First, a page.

I have been considering the contents of an article written recently by Father Russell Pollitt of the Jesuit Institute in Johannesburg titled ‘Understanding White Privilege’. In it he puts forward the opinion that white folk are inherently privileged, whether they believe it to be so or not – it is, he implies, a fact of life. This is the flipside of racial injustice, Fr. Russell says, an odious practice which we here in South Africa are all too familiar with. It would seem that the nefarious side of European history has a rather unpleasant and long lasting side effect – it’s mephitic odour just will not go away, in fact it is, to all intents and purposes, permanent!
Yet, in the spirit of ‘audi alteram partem’, it is only fair, nay a moral imperative to listen to a balancing point of view. A view which attempts to bring this very real and very valid point into some form of contemporary context.
Firstly, though the general premise can be applied to the global ‘Black v White’ tensions, I am writing from a South African perspective and so examples tend to reflect the South African dynamic.
That apartheid happened is an unassailable fact which bears no denying and for which there needs to be redress; superficially, this has supposed to have been happening for the last twenty-three years through such vehicles as affirmative action, BEE, land reform etc., or so the official line is communicated.
And to set the record straight on my part, regarding my own perspective, slavery, colonisation and any other condescending racial practices are not figments of some ancient mythical legend. No, they were very real, very hurtful and DID benefit those who conquered; but then that was the lot of any conquered nation, whether conquered by the Roman Empire, the Vikings, the British, the Boers – even I venture to say the Zulu’s under King Shaka. As white South African folk, we cannot deny that we were recipients of such privilege – a privilege denied to the black populous of the time. We had access to good education – they did not, a superior health care system – they did not and were beneficiaries of lob-sided infrastructural improvement – which they were not, amongst probably many others.
One could also perhaps argue that South African children born post 1994 also benefited in an offhanded sort of way, from the ‘privilege’ afforded their parents; though this should reduce significantly as time moves forward.
So in writing this piece, I personally am impelled to acknowledge that simply through my ancestry I have benefitted from oppression, I am a recipient of privilege and always will be.
Anyway, it is what it is and no amount of wishful thinking on my part is going to take the effects of apartheid away. I am not some form of liberal apologist, but contemporary observation alone would tell one that from a general black perspective, white privilege appears as real as ever, to what degree of reality is debateable. That perception though, I would venture to say, is not created so much by white privilege as it is exacerbated through the machinations of professional opinion makers with a very different agenda. A very poignant example is the hollow aphorism, ‘White Monopoly Capital’, which seems bound to be repeated ad nauseam within the public space.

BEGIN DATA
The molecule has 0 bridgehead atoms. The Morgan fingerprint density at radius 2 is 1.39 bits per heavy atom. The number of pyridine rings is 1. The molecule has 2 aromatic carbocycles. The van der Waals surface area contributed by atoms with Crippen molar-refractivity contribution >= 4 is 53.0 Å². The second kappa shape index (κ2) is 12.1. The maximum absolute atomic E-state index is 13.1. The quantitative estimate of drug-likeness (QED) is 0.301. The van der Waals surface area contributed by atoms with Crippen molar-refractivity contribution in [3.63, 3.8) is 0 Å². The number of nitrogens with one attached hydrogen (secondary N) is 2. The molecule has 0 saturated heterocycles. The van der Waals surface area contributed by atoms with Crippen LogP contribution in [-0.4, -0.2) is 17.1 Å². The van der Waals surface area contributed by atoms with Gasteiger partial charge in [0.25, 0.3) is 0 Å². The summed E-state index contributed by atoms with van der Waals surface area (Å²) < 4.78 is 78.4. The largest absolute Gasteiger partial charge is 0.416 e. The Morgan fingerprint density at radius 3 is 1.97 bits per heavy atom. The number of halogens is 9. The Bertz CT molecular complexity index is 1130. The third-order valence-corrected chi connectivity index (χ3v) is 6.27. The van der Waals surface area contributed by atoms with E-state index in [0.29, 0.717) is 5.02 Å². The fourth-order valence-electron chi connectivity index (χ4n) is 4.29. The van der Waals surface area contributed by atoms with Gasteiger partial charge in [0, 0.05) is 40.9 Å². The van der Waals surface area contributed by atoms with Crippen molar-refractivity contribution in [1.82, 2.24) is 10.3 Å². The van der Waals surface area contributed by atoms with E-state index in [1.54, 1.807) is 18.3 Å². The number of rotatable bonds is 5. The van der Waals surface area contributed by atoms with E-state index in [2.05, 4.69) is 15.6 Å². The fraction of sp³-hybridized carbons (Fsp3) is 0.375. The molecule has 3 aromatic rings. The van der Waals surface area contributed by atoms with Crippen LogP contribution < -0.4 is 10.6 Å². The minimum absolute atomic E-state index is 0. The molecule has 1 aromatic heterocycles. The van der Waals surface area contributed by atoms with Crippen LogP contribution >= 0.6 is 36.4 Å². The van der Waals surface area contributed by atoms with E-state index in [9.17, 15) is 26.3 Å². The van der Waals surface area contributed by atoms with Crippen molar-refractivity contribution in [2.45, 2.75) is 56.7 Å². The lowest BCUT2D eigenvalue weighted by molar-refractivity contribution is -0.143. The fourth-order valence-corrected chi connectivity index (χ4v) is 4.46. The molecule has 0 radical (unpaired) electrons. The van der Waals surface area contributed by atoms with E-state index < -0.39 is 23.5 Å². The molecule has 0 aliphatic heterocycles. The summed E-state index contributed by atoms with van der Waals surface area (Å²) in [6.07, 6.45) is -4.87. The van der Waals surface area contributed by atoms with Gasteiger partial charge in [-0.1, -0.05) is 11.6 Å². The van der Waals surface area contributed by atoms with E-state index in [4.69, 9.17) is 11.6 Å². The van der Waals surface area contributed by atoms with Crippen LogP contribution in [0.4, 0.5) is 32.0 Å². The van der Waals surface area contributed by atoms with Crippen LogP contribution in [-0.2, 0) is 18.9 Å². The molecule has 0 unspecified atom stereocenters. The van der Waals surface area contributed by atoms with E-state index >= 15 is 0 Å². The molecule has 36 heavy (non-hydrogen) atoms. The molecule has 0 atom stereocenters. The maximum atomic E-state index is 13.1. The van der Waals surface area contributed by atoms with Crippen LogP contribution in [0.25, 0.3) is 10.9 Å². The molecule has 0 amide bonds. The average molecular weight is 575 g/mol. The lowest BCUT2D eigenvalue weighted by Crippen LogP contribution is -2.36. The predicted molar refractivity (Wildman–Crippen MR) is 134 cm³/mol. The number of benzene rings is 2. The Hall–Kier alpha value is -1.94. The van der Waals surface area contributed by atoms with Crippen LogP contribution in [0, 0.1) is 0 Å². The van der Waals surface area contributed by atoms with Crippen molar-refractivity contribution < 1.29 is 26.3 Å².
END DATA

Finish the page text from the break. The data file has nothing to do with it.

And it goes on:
It seems that this racial epithet, ‘White Privilege’, is one that is permanently pinned to anyone unlucky enough to be born white, whether they deserve it or not – it seems to be some sort of perverse and ancient curse, something akin to the ‘original sin of Adam’!
But why? Why am I doomed to carry this Albatross around my neck, even unto to my dying day, causing me to stoop low with some intangible and anonymous form of guilt? What unspeakable thing is it that I have done to deserve such infamy? Well the truth of it is, nothing that heinous really! I have not knowingly instigated racial tension, however (and this is what Fr. Russell is getting at, I think) because of my racial classification (White, Caucasian, European – whatever) I have been the recipient of some form of privilege stemming from the oppression or subjugation of others and in the South African context, this would refer to the Black population. I’m fine with that statement, rather embarrassed, but fine. After all, one cannot deny the truth albeit that varying forms of this epithet are all the rage in contemporary political South Africa!
I speak and position myself here also from a global perspective – that is from a stance which covers the entire grouping racially defined as being ‘white’ but also not confined to any specific country or community. Obviously however, given my domicile, much of what I say is referenced to the South African environment.